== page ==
Sulphur! Fake News!
Sulfites in wine don’t cause hangovers, sulphur is a natural addition to wine that has been around for thousands of years. It may interest you to know that a dried apricot contains a lot of sulphites, a lot more than a glass of wine, there are a very small amount of people who have a sensitivity to sulfites, which is why you see the warnings on bottles of wine (in the US) but they are nothing to worry about.
SO2 don’t kill my vibe man
Sulphur (dioxide) also known as SO2 is a gas used to clean winemaking equipment such as barrels, a little bit during bottling is good for protecting wines from oxidizing and also killing certain strains of bacteria that could spoil the wine.
Many natural winemakers are moving towards using very little or no sulphur in the winemaking process. Wines that have had too much sulphur during the winemaking process can taste muted, lifeless and can lose some of their nuances. Making wine without sulphur isn’t without its risks, you have to be very experienced, have exceptional cleanliness in the winery, have a very good healthy crop with few damaged grapes. Not everyone can make wine without the addition of SO2, the ones who can are making vibrant, energetic wines that really do taste alive.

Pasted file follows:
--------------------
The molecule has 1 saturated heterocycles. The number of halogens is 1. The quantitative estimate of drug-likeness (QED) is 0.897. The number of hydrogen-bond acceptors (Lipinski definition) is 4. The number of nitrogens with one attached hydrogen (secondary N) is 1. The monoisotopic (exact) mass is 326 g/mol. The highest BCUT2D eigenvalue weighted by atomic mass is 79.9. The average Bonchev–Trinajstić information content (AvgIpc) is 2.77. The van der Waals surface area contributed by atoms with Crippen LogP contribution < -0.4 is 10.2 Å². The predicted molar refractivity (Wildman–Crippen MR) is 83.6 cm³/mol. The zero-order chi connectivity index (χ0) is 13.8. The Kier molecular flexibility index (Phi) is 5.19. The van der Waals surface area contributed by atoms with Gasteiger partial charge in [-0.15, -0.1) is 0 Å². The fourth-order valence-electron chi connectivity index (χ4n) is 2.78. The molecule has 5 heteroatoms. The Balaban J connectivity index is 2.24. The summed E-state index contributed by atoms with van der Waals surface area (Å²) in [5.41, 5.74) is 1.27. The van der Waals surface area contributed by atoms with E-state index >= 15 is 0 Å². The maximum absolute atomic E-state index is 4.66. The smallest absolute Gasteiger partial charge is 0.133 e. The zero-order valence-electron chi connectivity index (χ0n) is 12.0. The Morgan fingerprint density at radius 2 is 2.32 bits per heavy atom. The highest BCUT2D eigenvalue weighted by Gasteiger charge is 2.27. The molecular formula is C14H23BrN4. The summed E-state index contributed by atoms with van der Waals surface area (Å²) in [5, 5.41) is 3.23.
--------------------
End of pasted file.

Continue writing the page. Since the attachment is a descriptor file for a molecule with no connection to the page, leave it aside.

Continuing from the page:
Living on the wild side
Many of the best wines in the world have been risky to make, the most celebrated natural winemakers are known for being a bit rebellious and breaking the rules. Natural winemakers are more likely to be experimental as they are not working to produce a wine that meets all of the local winemaking rules and regulations.
Whether it’s leaving the grapes on the vine longer, even if that puts them at risk. Using hardly any sulphur in an attempt to retain all of the nuances of a wine, even if there’s a chance of the wine going bad. Keeping the wine unfiltered to retain all of the interesting flavours and textures. Using new types of vessels for fermentation or ageing.
Many natural wine producers decide to allow the skins of their white grapes to sit for a while with the juice (rather than pressing the grapes and collecting the juice right away). Sometimes the maceration (juice and skins being in contact) can last for weeks, even months. This is not a new phenomenon, winemakers have been doing this for centuries in places like Italy, Slovenia, Georgia and Hungary.
The result is a white wine that has a structure reminiscent of a red wine. The colour darkens and they are sometimes called ‘orange wines’. Skin contact wines have texture, a fuller body, and quite often have a bit of nuttiness and bitterness. If you haven’t
tried an orange wine yet, you should!
One producer rocking the skin contact is Elisabetta Foradori up in northeast Italy. She allows her pinot grigio juice to sit with the skins for many months, resulting in an orange wine which tastes very different to the clear crisp pinot grigio we are used to seeing. It’s full of energy and has lots of interesting textures. A wine worth seeking out. There is a cult orange wine producer on the Italian/Slovenian border called Radikon, they are quite expensive but they are some of the most interesting and complex skin contact wines imaginable.